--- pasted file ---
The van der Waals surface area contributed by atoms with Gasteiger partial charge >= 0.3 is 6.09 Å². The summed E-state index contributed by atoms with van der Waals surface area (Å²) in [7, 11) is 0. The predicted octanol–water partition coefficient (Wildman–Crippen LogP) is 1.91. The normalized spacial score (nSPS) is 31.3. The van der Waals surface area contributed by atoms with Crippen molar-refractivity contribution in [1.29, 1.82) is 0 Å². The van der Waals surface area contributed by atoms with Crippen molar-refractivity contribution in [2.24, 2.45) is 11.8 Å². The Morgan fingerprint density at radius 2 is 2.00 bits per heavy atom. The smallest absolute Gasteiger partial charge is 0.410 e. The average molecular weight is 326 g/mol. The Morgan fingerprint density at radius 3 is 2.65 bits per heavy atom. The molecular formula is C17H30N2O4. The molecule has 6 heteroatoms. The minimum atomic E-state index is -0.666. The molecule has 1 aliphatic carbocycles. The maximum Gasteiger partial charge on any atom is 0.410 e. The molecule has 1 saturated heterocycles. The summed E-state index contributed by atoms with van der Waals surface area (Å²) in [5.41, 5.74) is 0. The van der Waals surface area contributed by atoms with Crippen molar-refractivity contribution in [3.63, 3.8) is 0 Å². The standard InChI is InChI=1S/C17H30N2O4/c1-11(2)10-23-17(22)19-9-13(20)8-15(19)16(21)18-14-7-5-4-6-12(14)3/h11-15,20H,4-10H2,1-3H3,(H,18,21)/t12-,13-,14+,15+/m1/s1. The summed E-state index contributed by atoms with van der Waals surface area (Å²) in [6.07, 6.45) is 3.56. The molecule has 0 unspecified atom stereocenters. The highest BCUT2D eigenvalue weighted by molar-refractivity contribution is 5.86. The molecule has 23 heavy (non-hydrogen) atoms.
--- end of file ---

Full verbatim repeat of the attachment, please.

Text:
The van der Waals surface area contributed by atoms with Gasteiger partial charge >= 0.3 is 6.09 Å². The summed E-state index contributed by atoms with van der Waals surface area (Å²) in [7, 11) is 0. The predicted octanol–water partition coefficient (Wildman–Crippen LogP) is 1.91. The normalized spacial score (nSPS) is 31.3. The van der Waals surface area contributed by atoms with Crippen molar-refractivity contribution in [1.29, 1.82) is 0 Å². The van der Waals surface area contributed by atoms with Crippen molar-refractivity contribution in [2.24, 2.45) is 11.8 Å². The Morgan fingerprint density at radius 2 is 2.00 bits per heavy atom. The smallest absolute Gasteiger partial charge is 0.410 e. The average molecular weight is 326 g/mol. The Morgan fingerprint density at radius 3 is 2.65 bits per heavy atom. The molecular formula is C17H30N2O4. The molecule has 6 heteroatoms. The minimum atomic E-state index is -0.666. The molecule has 1 aliphatic carbocycles. The maximum Gasteiger partial charge on any atom is 0.410 e. The molecule has 1 saturated heterocycles. The summed E-state index contributed by atoms with van der Waals surface area (Å²) in [5.41, 5.74) is 0. The van der Waals surface area contributed by atoms with Crippen molar-refractivity contribution in [3.63, 3.8) is 0 Å². The standard InChI is InChI=1S/C17H30N2O4/c1-11(2)10-23-17(22)19-9-13(20)8-15(19)16(21)18-14-7-5-4-6-12(14)3/h11-15,20H,4-10H2,1-3H3,(H,18,21)/t12-,13-,14+,15+/m1/s1. The summed E-state index contributed by atoms with van der Waals surface area (Å²) in [6.07, 6.45) is 3.56. The molecule has 0 unspecified atom stereocenters. The highest BCUT2D eigenvalue weighted by molar-refractivity contribution is 5.86. The molecule has 23 heavy (non-hydrogen) atoms.